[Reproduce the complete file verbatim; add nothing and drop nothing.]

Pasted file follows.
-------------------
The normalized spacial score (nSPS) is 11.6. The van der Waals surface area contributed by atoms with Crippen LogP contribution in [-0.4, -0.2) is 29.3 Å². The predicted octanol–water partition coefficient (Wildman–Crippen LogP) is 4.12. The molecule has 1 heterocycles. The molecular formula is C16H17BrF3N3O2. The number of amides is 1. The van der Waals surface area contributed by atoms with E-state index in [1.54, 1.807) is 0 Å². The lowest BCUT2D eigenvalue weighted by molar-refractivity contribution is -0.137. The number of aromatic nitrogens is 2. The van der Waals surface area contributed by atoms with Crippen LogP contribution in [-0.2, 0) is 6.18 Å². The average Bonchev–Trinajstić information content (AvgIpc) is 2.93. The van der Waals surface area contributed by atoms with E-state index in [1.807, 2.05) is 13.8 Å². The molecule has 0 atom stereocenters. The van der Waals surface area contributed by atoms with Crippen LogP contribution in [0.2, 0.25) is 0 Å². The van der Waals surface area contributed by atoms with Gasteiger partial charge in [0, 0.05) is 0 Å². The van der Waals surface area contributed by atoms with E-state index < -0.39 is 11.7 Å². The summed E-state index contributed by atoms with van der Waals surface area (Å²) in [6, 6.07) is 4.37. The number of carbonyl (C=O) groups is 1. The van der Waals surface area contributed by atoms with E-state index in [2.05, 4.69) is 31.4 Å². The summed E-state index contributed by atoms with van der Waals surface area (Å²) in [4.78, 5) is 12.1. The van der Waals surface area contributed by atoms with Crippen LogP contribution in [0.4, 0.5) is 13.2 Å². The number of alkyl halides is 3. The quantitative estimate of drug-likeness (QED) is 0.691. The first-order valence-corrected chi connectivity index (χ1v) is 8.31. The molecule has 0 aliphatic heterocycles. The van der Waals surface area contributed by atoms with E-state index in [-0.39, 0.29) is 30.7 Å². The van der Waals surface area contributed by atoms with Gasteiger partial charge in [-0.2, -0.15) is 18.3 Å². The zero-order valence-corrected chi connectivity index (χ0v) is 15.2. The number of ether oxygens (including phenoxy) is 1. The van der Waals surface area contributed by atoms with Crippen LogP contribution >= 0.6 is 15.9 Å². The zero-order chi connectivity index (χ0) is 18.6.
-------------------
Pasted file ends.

The normalized spacial score (nSPS) is 11.6. The van der Waals surface area contributed by atoms with Crippen LogP contribution in [-0.4, -0.2) is 29.3 Å². The predicted octanol–water partition coefficient (Wildman–Crippen LogP) is 4.12. The molecule has 1 heterocycles. The molecular formula is C16H17BrF3N3O2. The number of amides is 1. The van der Waals surface area contributed by atoms with E-state index in [1.54, 1.807) is 0 Å². The lowest BCUT2D eigenvalue weighted by molar-refractivity contribution is -0.137. The number of aromatic nitrogens is 2. The van der Waals surface area contributed by atoms with Crippen LogP contribution in [-0.2, 0) is 6.18 Å². The average Bonchev–Trinajstić information content (AvgIpc) is 2.93. The van der Waals surface area contributed by atoms with E-state index in [1.807, 2.05) is 13.8 Å². The molecule has 0 atom stereocenters. The van der Waals surface area contributed by atoms with Crippen LogP contribution in [0.2, 0.25) is 0 Å². The van der Waals surface area contributed by atoms with Gasteiger partial charge in [0, 0.05) is 0 Å². The van der Waals surface area contributed by atoms with E-state index < -0.39 is 11.7 Å². The summed E-state index contributed by atoms with van der Waals surface area (Å²) in [6, 6.07) is 4.37. The number of carbonyl (C=O) groups is 1. The van der Waals surface area contributed by atoms with E-state index in [2.05, 4.69) is 31.4 Å². The summed E-state index contributed by atoms with van der Waals surface area (Å²) in [4.78, 5) is 12.1. The van der Waals surface area contributed by atoms with Crippen LogP contribution in [0.4, 0.5) is 13.2 Å². The number of alkyl halides is 3. The quantitative estimate of drug-likeness (QED) is 0.691. The first-order valence-corrected chi connectivity index (χ1v) is 8.31. The molecule has 0 aliphatic heterocycles. The van der Waals surface area contributed by atoms with E-state index in [-0.39, 0.29) is 30.7 Å². The van der Waals surface area contributed by atoms with Gasteiger partial charge in [-0.2, -0.15) is 18.3 Å². The zero-order valence-corrected chi connectivity index (χ0v) is 15.2. The number of ether oxygens (including phenoxy) is 1. The van der Waals surface area contributed by atoms with Crippen LogP contribution >= 0.6 is 15.9 Å². The zero-order chi connectivity index (χ0) is 18.6.